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20.3. Compatibility with Non-JavaScript Browsers

The previous section discussed compatibility with browsers that do not support a particular version of JavaScript. This section considers compatibility with browsers that do not support JavaScript at all. These are either browsers that have no JavaScript capability or browsers in which the user has disabled JavaScript (which some users do because of security concerns). Because a number of such browsers are still in use, you should design your web pages to fail gracefully when read into browsers that do not understand JavaScript. There are two parts to doing this: first, you must take care to ensure that your JavaScript code does not appear as if it were HTML text; and second, you should arrange to display a message informing the visitor that her browser cannot correctly handle the page.

20.3.1. Hiding Scripts from Old Browsers

Web browsers that support JavaScript execute the JavaScript statements that appear between the <script> and </script> tags. Browsers that don't support JavaScript but recognize the <script> tag simply ignore everything between <script> and </script>. This is as it should be. Really old browsers, however (and there are still some out there), do not even recognize the <script> and </script> tags. This means that they ignore the tags themselves and treat all the JavaScript between them as HTML text to be displayed. Unless you take steps to prevent it, users of these old browsers see your JavaScript code formatted into big meaningless paragraphs and presented as web page content!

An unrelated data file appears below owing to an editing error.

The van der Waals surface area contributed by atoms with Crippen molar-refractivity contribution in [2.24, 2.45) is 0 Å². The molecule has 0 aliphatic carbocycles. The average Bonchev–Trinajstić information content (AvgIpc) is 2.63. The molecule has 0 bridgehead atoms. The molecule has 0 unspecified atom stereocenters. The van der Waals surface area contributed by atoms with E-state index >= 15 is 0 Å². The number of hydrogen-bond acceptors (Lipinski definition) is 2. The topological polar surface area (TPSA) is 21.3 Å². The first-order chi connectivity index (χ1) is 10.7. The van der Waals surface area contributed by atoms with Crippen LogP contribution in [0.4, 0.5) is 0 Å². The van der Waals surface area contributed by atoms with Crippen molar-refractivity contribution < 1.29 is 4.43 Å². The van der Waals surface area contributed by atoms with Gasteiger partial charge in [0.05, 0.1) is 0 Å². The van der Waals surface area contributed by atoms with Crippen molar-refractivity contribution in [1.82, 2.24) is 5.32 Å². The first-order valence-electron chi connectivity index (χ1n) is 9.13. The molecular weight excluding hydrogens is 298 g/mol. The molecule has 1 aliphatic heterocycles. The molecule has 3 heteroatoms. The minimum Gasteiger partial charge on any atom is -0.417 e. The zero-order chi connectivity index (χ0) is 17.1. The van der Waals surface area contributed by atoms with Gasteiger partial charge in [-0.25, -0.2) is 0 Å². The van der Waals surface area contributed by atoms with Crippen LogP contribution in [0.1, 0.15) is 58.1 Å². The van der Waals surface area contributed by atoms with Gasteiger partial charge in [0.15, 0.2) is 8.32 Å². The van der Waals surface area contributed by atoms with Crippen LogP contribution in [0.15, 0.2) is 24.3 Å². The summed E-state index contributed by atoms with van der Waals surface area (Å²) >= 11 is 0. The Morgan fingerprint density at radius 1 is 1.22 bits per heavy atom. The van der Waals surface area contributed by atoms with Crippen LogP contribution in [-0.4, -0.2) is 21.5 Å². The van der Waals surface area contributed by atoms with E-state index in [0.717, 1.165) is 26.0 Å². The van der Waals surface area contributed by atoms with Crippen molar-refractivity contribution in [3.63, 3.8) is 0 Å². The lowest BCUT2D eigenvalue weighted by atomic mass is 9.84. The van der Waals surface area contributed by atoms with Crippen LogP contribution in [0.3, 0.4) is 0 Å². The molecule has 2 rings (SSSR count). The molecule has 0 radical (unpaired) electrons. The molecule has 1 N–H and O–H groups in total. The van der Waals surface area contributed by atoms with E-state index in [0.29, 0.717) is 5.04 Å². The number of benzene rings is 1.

To prevent this, enclose the body of your script within an HTML comment, using the format shown in Example 20-4.

Example 20-4. A script hidden from old browsers

<script language="JavaScript">
<!-- Begin HTML comment that hides the script
        // JavaScript statements go here
        //              .
        //              .
// End HTML comment that hides the script -->

Browsers that do not understand the <script> and </script> tags simply ignore them. Thus, lines one and seven in Example 20-4 have no effect on these browsers. They'll ignore lines two through six as well, because the first four characters on line two begin an HTML comment and the last three characters on line six end that comment -- everything in between is ignored by the HTML parser.

This script-hiding technique also works for browsers that do support JavaScript. Lines one and seven indicate the beginning and end of a script. Client-side JavaScript interpreters recognize the HTML comment-opening string <!-- but treat it as a single-line comment. Thus, a browser with JavaScript support treats line two as a single-line comment. Similarly, line six begins with the // single-line comment string, so that line is ignored by JavaScript-enabled browsers as well. This leaves lines three through five, which are executed as JavaScript statements.

While it takes a little getting used to, this simple and elegant mix of HTML and JavaScript comments does exactly what we need: it prevents JavaScript code from being displayed by browsers that do not support JavaScript. Although a declining number of browsers require this type of commenting, it is still quite common to see it used in JavaScript code on the Internet. The comments need not be as verbose as in Example 20-4, of course. It is common to see scripts like this:

<script language="JavaScript">
  document.write(new Date( ));
// -->

This commenting technique has solved the problem of hiding our JavaScript code from browsers that can't run it. The next step in failing gracefully is to display a message to the user to let him know that the page cannot run.

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